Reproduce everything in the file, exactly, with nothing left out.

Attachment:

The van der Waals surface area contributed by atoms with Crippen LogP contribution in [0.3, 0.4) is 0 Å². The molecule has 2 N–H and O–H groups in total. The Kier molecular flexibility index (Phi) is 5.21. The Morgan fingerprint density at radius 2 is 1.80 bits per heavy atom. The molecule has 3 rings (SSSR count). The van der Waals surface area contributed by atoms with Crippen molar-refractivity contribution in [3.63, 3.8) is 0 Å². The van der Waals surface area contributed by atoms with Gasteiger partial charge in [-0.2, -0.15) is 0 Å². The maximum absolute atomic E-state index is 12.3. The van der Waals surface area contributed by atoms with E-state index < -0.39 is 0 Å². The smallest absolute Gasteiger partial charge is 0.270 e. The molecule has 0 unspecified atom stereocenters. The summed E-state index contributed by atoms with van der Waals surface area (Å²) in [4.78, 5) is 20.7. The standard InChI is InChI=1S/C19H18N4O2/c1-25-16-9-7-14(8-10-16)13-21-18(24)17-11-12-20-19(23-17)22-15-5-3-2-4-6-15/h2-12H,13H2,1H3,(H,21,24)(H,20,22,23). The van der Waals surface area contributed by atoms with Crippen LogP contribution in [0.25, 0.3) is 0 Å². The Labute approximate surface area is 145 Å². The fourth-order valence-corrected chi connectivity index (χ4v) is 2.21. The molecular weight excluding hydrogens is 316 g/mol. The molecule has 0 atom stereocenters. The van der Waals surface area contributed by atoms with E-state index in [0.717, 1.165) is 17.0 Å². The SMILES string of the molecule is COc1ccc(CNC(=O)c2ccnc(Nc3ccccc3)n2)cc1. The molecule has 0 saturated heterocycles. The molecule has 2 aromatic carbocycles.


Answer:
The van der Waals surface area contributed by atoms with Crippen LogP contribution in [0.3, 0.4) is 0 Å². The molecule has 2 N–H and O–H groups in total. The Kier molecular flexibility index (Phi) is 5.21. The Morgan fingerprint density at radius 2 is 1.80 bits per heavy atom. The molecule has 3 rings (SSSR count). The van der Waals surface area contributed by atoms with Crippen molar-refractivity contribution in [3.63, 3.8) is 0 Å². The van der Waals surface area contributed by atoms with Gasteiger partial charge in [-0.2, -0.15) is 0 Å². The maximum absolute atomic E-state index is 12.3. The van der Waals surface area contributed by atoms with E-state index < -0.39 is 0 Å². The smallest absolute Gasteiger partial charge is 0.270 e. The molecule has 0 unspecified atom stereocenters. The summed E-state index contributed by atoms with van der Waals surface area (Å²) in [4.78, 5) is 20.7. The standard InChI is InChI=1S/C19H18N4O2/c1-25-16-9-7-14(8-10-16)13-21-18(24)17-11-12-20-19(23-17)22-15-5-3-2-4-6-15/h2-12H,13H2,1H3,(H,21,24)(H,20,22,23). The van der Waals surface area contributed by atoms with Crippen LogP contribution in [0.25, 0.3) is 0 Å². The Labute approximate surface area is 145 Å². The fourth-order valence-corrected chi connectivity index (χ4v) is 2.21. The molecular weight excluding hydrogens is 316 g/mol. The molecule has 0 atom stereocenters. The van der Waals surface area contributed by atoms with E-state index in [0.717, 1.165) is 17.0 Å². The SMILES string of the molecule is COc1ccc(CNC(=O)c2ccnc(Nc3ccccc3)n2)cc1. The molecule has 0 saturated heterocycles. The molecule has 2 aromatic carbocycles.